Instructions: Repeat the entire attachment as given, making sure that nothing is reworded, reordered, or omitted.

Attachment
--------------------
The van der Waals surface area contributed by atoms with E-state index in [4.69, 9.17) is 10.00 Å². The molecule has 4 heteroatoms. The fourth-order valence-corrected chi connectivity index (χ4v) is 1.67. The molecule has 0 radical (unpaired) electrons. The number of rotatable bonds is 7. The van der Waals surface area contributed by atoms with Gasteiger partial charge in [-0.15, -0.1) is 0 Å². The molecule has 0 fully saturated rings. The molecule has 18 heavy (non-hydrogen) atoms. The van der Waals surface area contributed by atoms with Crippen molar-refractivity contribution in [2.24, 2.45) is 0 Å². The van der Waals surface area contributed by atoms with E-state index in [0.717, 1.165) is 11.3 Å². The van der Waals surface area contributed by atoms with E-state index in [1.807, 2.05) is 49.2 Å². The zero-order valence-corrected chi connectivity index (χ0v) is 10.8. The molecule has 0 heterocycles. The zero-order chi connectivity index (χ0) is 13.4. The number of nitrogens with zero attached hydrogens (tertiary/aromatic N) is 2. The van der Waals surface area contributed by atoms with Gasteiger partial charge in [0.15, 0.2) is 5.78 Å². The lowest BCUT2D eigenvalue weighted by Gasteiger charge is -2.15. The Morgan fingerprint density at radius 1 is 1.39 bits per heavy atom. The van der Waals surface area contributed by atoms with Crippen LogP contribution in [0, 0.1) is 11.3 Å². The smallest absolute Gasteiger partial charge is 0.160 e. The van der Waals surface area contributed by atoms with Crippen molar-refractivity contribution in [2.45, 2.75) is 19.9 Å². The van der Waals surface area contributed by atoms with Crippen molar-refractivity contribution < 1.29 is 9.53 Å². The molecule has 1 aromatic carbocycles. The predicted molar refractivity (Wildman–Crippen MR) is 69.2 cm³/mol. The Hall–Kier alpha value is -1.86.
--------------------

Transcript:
The van der Waals surface area contributed by atoms with E-state index in [4.69, 9.17) is 10.00 Å². The molecule has 4 heteroatoms. The fourth-order valence-corrected chi connectivity index (χ4v) is 1.67. The molecule has 0 radical (unpaired) electrons. The number of rotatable bonds is 7. The van der Waals surface area contributed by atoms with Gasteiger partial charge in [-0.15, -0.1) is 0 Å². The molecule has 0 fully saturated rings. The molecule has 18 heavy (non-hydrogen) atoms. The van der Waals surface area contributed by atoms with Crippen molar-refractivity contribution in [2.24, 2.45) is 0 Å². The van der Waals surface area contributed by atoms with E-state index in [0.717, 1.165) is 11.3 Å². The van der Waals surface area contributed by atoms with E-state index in [1.807, 2.05) is 49.2 Å². The zero-order valence-corrected chi connectivity index (χ0v) is 10.8. The molecule has 0 heterocycles. The zero-order chi connectivity index (χ0) is 13.4. The number of nitrogens with zero attached hydrogens (tertiary/aromatic N) is 2. The van der Waals surface area contributed by atoms with Gasteiger partial charge in [0.15, 0.2) is 5.78 Å². The lowest BCUT2D eigenvalue weighted by Gasteiger charge is -2.15. The Morgan fingerprint density at radius 1 is 1.39 bits per heavy atom. The van der Waals surface area contributed by atoms with Crippen LogP contribution in [0, 0.1) is 11.3 Å². The smallest absolute Gasteiger partial charge is 0.160 e. The van der Waals surface area contributed by atoms with Crippen molar-refractivity contribution in [2.45, 2.75) is 19.9 Å². The van der Waals surface area contributed by atoms with Crippen molar-refractivity contribution < 1.29 is 9.53 Å². The molecule has 1 aromatic carbocycles. The predicted molar refractivity (Wildman–Crippen MR) is 69.2 cm³/mol. The Hall–Kier alpha value is -1.86.